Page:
Findings from the present study suggest that switching languages, when done appropriately, may bolster therapeutic relationships with clients and facilitate clients’ self-exploration and expression. However, a few studies included in the present analysis also revealed that in some cases, the language match between the counselor and client may not strengthen therapeutic relationships. Determining when to switch languages may depend on a client’s preference, presenting concerns, history of language acquisition (e.g., growing up bilingual or acquiring another language as an adult), and level of language proficiency with each language spoken. Consequently, meeting the needs of bilingual clients requires counselors to know how to assess a client’s language background accurately. Only one study (Rolland et al., 2017) in the present analysis addressed clients’ perceptions of the assessment of their language background by counselors. As discussed previously, many participants reported counselors neither asked about their language backgrounds nor discussed which language(s) could be used in session. Cofresi and Gorman (2004) recommend that counselors assess the client’s language background (e.g., how they acquired a second language) and proficiency, dominant language, preferred language, and level of acculturation. They also suggest that, where possible and feasible, assessments should be conducted in the language “most compatible with the bilingual client’s language proficiency and dominance” (p. 104).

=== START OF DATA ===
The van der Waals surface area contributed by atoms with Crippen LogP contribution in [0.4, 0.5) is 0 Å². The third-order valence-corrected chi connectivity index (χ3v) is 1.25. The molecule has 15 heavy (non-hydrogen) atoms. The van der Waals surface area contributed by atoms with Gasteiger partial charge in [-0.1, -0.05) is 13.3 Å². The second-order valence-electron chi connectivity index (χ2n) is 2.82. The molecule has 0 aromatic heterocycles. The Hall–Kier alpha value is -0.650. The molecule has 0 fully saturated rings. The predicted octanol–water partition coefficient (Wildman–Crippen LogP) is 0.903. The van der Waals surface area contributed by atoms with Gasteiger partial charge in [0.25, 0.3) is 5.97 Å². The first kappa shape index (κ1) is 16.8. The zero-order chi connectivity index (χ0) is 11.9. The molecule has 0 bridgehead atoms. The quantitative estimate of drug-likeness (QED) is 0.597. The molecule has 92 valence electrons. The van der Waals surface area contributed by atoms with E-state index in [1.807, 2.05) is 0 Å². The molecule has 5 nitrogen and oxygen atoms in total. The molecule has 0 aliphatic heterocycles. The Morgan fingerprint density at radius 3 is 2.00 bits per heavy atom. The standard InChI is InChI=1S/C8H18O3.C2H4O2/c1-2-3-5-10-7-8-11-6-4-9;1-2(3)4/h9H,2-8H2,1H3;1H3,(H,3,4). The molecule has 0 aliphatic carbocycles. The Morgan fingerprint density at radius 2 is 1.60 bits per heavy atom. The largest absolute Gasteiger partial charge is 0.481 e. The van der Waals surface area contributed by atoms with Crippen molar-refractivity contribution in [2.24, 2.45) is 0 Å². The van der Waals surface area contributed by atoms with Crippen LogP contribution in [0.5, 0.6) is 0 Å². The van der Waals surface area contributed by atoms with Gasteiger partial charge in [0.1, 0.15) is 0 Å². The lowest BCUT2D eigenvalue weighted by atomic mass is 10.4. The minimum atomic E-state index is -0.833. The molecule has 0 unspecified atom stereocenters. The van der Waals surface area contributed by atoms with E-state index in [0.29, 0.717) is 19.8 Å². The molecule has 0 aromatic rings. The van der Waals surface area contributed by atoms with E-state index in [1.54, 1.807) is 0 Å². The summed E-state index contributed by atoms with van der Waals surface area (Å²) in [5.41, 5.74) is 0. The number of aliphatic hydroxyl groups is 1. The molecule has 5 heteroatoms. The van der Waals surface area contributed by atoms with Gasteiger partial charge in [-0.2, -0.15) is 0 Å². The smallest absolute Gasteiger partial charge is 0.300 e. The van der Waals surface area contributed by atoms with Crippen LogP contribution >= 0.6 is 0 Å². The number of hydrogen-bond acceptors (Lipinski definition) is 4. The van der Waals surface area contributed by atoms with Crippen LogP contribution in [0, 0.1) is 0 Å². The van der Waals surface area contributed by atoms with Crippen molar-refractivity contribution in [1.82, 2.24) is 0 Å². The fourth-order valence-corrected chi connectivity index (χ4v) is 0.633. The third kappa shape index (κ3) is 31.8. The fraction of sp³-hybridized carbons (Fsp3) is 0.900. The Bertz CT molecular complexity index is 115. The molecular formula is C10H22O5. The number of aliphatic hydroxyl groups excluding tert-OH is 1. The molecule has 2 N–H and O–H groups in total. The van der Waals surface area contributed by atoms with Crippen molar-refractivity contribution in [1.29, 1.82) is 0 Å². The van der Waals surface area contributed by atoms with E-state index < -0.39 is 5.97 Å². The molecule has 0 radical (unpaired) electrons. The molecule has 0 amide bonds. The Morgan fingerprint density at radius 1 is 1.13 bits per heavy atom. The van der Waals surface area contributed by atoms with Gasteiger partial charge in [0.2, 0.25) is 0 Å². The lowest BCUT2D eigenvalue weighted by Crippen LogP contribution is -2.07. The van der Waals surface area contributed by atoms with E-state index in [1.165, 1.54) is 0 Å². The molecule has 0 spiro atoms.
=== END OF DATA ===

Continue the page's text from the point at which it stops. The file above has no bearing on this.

Bilingual clients have the ability to choose which language better offers a vehicle for the expression of ideas. Therefore, framing bilingualism as a client’s strength rather than deficiency or barrier (Santiago-Rivera & Altarriba, 2002) is crucial in fostering a genuine rapport with the client. The acquisition of an additional language has been associated with advanced cognitive abilities, including in the areas of problem-solving, reading, spelling, and memory recall (Ivers et al., 2013). Instead of assuming language barriers with a bilingual client, counselors are highly encouraged to communicate their genuine curiosity to learn about the client’s experience as a bilingual individual, explore benefits of bilingualism, and work to create a therapeutic environment that appreciates linguistic diversity.